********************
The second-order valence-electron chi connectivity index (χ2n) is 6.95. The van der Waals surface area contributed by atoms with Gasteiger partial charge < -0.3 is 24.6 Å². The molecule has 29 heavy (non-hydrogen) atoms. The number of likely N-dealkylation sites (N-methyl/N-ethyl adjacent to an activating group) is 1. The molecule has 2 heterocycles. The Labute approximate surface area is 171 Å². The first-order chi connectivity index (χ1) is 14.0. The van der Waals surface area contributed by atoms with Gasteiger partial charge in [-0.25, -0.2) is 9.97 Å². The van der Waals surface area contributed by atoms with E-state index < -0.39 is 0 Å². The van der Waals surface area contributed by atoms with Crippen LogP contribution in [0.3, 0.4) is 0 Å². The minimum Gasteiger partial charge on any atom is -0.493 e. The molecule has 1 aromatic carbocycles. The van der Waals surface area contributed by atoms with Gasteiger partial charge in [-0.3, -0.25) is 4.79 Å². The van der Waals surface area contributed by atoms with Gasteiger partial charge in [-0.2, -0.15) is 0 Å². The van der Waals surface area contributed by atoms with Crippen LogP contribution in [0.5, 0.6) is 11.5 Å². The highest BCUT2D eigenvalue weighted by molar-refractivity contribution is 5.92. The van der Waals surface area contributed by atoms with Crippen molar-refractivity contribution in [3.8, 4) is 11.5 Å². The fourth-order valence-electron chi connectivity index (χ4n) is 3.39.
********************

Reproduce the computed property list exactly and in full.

The second-order valence-electron chi connectivity index (χ2n) is 6.95. The van der Waals surface area contributed by atoms with Gasteiger partial charge < -0.3 is 24.6 Å². The molecule has 29 heavy (non-hydrogen) atoms. The number of likely N-dealkylation sites (N-methyl/N-ethyl adjacent to an activating group) is 1. The molecule has 2 heterocycles. The Labute approximate surface area is 171 Å². The first-order chi connectivity index (χ1) is 14.0. The van der Waals surface area contributed by atoms with Gasteiger partial charge in [-0.25, -0.2) is 9.97 Å². The van der Waals surface area contributed by atoms with E-state index < -0.39 is 0 Å². The van der Waals surface area contributed by atoms with Crippen LogP contribution in [0.3, 0.4) is 0 Å². The minimum Gasteiger partial charge on any atom is -0.493 e. The molecule has 1 aromatic carbocycles. The van der Waals surface area contributed by atoms with Gasteiger partial charge in [-0.3, -0.25) is 4.79 Å². The van der Waals surface area contributed by atoms with Gasteiger partial charge in [-0.2, -0.15) is 0 Å². The van der Waals surface area contributed by atoms with Crippen LogP contribution in [0.5, 0.6) is 11.5 Å². The highest BCUT2D eigenvalue weighted by molar-refractivity contribution is 5.92. The van der Waals surface area contributed by atoms with Crippen molar-refractivity contribution in [3.8, 4) is 11.5 Å². The fourth-order valence-electron chi connectivity index (χ4n) is 3.39.